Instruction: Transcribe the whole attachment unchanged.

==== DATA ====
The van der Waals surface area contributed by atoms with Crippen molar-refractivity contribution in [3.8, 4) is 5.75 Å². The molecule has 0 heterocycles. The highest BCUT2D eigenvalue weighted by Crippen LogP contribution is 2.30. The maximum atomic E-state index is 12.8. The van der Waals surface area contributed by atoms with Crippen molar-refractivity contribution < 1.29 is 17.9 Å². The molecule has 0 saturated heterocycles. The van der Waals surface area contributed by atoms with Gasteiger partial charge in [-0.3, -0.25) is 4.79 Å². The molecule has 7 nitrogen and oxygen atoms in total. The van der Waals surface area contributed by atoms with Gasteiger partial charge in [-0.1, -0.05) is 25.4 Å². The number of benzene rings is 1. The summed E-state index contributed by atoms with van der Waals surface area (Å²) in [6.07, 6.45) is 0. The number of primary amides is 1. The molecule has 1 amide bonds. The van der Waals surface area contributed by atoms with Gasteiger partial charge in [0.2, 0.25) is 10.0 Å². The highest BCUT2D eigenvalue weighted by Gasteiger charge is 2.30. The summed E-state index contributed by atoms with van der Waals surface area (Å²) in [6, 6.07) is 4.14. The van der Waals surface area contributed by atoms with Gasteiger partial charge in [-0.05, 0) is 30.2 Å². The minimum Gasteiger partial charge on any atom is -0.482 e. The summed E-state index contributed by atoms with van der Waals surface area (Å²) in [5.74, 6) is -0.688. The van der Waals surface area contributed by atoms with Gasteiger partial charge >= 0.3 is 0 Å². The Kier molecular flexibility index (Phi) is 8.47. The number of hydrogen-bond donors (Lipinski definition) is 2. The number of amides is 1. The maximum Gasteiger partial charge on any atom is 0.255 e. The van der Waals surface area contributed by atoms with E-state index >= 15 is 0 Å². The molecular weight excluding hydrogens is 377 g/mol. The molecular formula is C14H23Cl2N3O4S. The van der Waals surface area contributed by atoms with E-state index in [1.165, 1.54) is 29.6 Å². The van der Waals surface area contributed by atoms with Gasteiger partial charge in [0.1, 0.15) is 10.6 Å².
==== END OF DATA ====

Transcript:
The van der Waals surface area contributed by atoms with Crippen molar-refractivity contribution in [3.8, 4) is 5.75 Å². The molecule has 0 heterocycles. The highest BCUT2D eigenvalue weighted by Crippen LogP contribution is 2.30. The maximum atomic E-state index is 12.8. The van der Waals surface area contributed by atoms with Crippen molar-refractivity contribution < 1.29 is 17.9 Å². The molecule has 0 saturated heterocycles. The van der Waals surface area contributed by atoms with Gasteiger partial charge in [-0.3, -0.25) is 4.79 Å². The molecule has 7 nitrogen and oxygen atoms in total. The van der Waals surface area contributed by atoms with Gasteiger partial charge in [-0.1, -0.05) is 25.4 Å². The number of benzene rings is 1. The summed E-state index contributed by atoms with van der Waals surface area (Å²) in [6.07, 6.45) is 0. The number of primary amides is 1. The molecule has 1 amide bonds. The van der Waals surface area contributed by atoms with Gasteiger partial charge in [0.2, 0.25) is 10.0 Å². The highest BCUT2D eigenvalue weighted by Gasteiger charge is 2.30. The summed E-state index contributed by atoms with van der Waals surface area (Å²) in [6, 6.07) is 4.14. The van der Waals surface area contributed by atoms with Gasteiger partial charge in [-0.05, 0) is 30.2 Å². The minimum Gasteiger partial charge on any atom is -0.482 e. The summed E-state index contributed by atoms with van der Waals surface area (Å²) in [5.74, 6) is -0.688. The van der Waals surface area contributed by atoms with Gasteiger partial charge >= 0.3 is 0 Å². The Kier molecular flexibility index (Phi) is 8.47. The number of hydrogen-bond donors (Lipinski definition) is 2. The number of amides is 1. The maximum Gasteiger partial charge on any atom is 0.255 e. The van der Waals surface area contributed by atoms with E-state index >= 15 is 0 Å². The molecular weight excluding hydrogens is 377 g/mol. The molecular formula is C14H23Cl2N3O4S. The van der Waals surface area contributed by atoms with E-state index in [1.165, 1.54) is 29.6 Å². The van der Waals surface area contributed by atoms with Gasteiger partial charge in [0.1, 0.15) is 10.6 Å².